Chapters 2-3: Summary and Analysis
George Harris: Eliza’s husband and Harry’s father
Mr. Harris: George’s hard plantation master
A kind manufacturer: George’s employer at a factory, as yet unnamed
The two chapters here include the personal histories of George and Eliza Harris. The reader learns that Eliza had been raised from childhood by Mrs. Shelby. Eliza then met and married George, a slave on a nearby plantation. Hired out by his master, Mr. Harris, George works at a factory, in which he invents a hemp-cleaning machine. Because of George’s diligence and handiness, he becomes a favorite among his employer and fellow laborers. During this period of their lives, George is allowed great freedom in his work, and Eliza has given birth to Harry.
Mr. Harris, however, is envious of his slave’s success and popularity. George is taken back to the plantation, where he is “put to the meanest drudgery of the farm.” In the meantime, George keeps his anger from showing. George’s former employer visits the plantation, and tries to persuade Mr. Harris to let George return to work at the factory, but to no avail.
When George visits Eliza at the Shelby plantation, he recounts the hardships of laboring on his master’s farm and the unfair treatment he receives. Beaten and tired, he exclaims: “I wish I were dead!” His attitude frightens Eliza, and she tells him to trust in God. George, however, confesses that his troubles appear too overwhelming; he cannot find comfort in religion. He resolves to escape to Canada, and then buy Eliza’s and Harry’s freedom. He concludes that despite the risks involved, he would rather die than be captured and returned to his present state of servility.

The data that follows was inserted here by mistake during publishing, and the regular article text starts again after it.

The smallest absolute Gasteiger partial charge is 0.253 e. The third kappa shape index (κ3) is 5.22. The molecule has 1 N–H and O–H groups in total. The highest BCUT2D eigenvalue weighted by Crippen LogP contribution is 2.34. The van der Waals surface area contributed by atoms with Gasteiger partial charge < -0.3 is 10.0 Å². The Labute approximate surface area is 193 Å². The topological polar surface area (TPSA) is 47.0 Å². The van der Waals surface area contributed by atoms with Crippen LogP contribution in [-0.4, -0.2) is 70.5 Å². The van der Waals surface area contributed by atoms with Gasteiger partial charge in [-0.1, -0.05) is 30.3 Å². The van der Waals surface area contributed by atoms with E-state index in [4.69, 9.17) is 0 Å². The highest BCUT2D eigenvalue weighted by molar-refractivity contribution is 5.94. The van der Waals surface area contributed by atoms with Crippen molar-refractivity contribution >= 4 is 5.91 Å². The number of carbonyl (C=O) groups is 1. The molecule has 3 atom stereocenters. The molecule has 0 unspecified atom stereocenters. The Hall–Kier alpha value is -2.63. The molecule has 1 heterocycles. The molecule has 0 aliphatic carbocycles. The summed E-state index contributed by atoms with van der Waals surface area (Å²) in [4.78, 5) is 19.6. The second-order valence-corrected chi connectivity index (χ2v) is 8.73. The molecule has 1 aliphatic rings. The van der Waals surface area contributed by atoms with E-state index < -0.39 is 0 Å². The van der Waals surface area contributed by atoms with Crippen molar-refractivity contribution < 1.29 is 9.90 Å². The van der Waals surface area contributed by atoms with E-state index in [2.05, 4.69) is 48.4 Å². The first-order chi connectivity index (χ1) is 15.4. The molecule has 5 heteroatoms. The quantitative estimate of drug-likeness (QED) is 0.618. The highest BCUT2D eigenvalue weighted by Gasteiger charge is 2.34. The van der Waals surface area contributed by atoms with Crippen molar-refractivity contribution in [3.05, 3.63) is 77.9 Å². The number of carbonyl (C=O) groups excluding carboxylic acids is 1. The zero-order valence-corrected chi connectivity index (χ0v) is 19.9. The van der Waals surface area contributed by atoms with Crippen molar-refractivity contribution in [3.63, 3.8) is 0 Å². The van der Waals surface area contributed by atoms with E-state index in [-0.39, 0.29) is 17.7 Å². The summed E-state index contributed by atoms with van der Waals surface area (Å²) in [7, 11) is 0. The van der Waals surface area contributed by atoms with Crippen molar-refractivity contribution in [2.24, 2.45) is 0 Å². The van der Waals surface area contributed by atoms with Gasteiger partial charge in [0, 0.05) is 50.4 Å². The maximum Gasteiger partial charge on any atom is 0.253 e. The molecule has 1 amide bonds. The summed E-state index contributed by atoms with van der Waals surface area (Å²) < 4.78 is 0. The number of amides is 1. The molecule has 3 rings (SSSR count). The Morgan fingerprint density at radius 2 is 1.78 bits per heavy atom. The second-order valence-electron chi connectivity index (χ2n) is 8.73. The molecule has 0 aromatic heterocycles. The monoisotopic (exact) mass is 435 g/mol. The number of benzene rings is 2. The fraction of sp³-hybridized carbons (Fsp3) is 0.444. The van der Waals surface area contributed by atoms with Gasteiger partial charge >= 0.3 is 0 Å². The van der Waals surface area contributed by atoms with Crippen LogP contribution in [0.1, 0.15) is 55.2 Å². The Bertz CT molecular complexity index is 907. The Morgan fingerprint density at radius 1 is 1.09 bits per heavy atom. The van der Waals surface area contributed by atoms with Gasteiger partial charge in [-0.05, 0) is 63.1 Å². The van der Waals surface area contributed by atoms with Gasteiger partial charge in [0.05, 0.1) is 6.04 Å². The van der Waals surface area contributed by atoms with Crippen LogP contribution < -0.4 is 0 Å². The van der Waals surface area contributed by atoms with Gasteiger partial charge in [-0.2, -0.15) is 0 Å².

Several incidents occur that threaten the Harris family, all because of its slave status. Earlier, in Chapter 1, Eliza worries that her son will be taken from her and sold. Chapters 2 and 3 depict the whims of George’s tyrannical master, Mr. Harris (slaves took the surname of their masters). Although George works well in the factory, his owner is resentful of his accomplishments. By taking George away from the factory, Mr. Harris asserts his authority on his own property, despite others’ protests.
The theme of maintaining a family in the face of slavery also concerns Mrs. Shelby, who has a long developed fondness for Eliza, having raised her almost like a daughter. Mrs. Shelby had even encouraged the marriage between Eliza and George, and had taken an active part in the festivities. She displays a maternal concern for them. Eliza and George in turn feel that their relationship is sanctified by the marriage ceremony, and their son Harry makes the family whole.
The benevolent factory owner is never...
(The entire section is 712 words.)